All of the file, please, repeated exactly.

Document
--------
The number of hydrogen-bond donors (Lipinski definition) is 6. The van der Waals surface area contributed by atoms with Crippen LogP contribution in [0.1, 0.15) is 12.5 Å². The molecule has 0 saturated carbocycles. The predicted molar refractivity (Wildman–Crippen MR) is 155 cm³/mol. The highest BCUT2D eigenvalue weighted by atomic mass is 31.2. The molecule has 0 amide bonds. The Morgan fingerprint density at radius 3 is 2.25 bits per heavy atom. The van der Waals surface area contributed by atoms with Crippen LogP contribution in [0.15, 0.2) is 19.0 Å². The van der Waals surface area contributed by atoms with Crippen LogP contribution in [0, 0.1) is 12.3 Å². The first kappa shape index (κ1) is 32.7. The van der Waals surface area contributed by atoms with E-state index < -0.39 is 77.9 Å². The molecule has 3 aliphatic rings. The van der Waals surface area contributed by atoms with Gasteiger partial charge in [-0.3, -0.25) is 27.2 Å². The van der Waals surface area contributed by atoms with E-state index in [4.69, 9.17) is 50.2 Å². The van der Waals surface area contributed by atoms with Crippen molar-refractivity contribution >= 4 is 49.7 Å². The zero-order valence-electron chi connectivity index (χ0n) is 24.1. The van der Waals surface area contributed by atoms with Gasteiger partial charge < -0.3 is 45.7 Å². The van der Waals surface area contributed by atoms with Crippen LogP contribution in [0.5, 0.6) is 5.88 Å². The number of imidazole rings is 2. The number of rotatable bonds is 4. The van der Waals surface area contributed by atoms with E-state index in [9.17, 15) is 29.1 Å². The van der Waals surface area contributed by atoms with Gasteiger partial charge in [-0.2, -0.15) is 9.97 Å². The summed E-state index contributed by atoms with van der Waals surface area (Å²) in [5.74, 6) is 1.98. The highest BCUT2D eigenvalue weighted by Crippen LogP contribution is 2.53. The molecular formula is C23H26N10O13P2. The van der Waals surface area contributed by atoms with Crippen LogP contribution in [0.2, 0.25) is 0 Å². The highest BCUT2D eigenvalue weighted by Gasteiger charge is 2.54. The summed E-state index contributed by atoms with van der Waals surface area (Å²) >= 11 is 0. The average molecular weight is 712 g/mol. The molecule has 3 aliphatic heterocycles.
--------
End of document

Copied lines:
The number of hydrogen-bond donors (Lipinski definition) is 6. The van der Waals surface area contributed by atoms with Crippen LogP contribution in [0.1, 0.15) is 12.5 Å². The molecule has 0 saturated carbocycles. The predicted molar refractivity (Wildman–Crippen MR) is 155 cm³/mol. The highest BCUT2D eigenvalue weighted by atomic mass is 31.2. The molecule has 0 amide bonds. The Morgan fingerprint density at radius 3 is 2.25 bits per heavy atom. The van der Waals surface area contributed by atoms with Crippen LogP contribution in [0.15, 0.2) is 19.0 Å². The van der Waals surface area contributed by atoms with Crippen LogP contribution in [0, 0.1) is 12.3 Å². The first kappa shape index (κ1) is 32.7. The van der Waals surface area contributed by atoms with E-state index < -0.39 is 77.9 Å². The molecule has 3 aliphatic rings. The van der Waals surface area contributed by atoms with Gasteiger partial charge in [-0.3, -0.25) is 27.2 Å². The van der Waals surface area contributed by atoms with E-state index in [4.69, 9.17) is 50.2 Å². The van der Waals surface area contributed by atoms with Crippen molar-refractivity contribution >= 4 is 49.7 Å². The zero-order valence-electron chi connectivity index (χ0n) is 24.1. The van der Waals surface area contributed by atoms with Gasteiger partial charge < -0.3 is 45.7 Å². The van der Waals surface area contributed by atoms with Crippen LogP contribution in [0.5, 0.6) is 5.88 Å². The number of imidazole rings is 2. The number of rotatable bonds is 4. The van der Waals surface area contributed by atoms with E-state index in [9.17, 15) is 29.1 Å². The van der Waals surface area contributed by atoms with Gasteiger partial charge in [-0.2, -0.15) is 9.97 Å². The summed E-state index contributed by atoms with van der Waals surface area (Å²) in [5.74, 6) is 1.98. The highest BCUT2D eigenvalue weighted by Crippen LogP contribution is 2.53. The molecular formula is C23H26N10O13P2. The van der Waals surface area contributed by atoms with Crippen LogP contribution in [0.2, 0.25) is 0 Å². The highest BCUT2D eigenvalue weighted by Gasteiger charge is 2.54. The summed E-state index contributed by atoms with van der Waals surface area (Å²) >= 11 is 0. The average molecular weight is 712 g/mol. The molecule has 3 aliphatic heterocycles.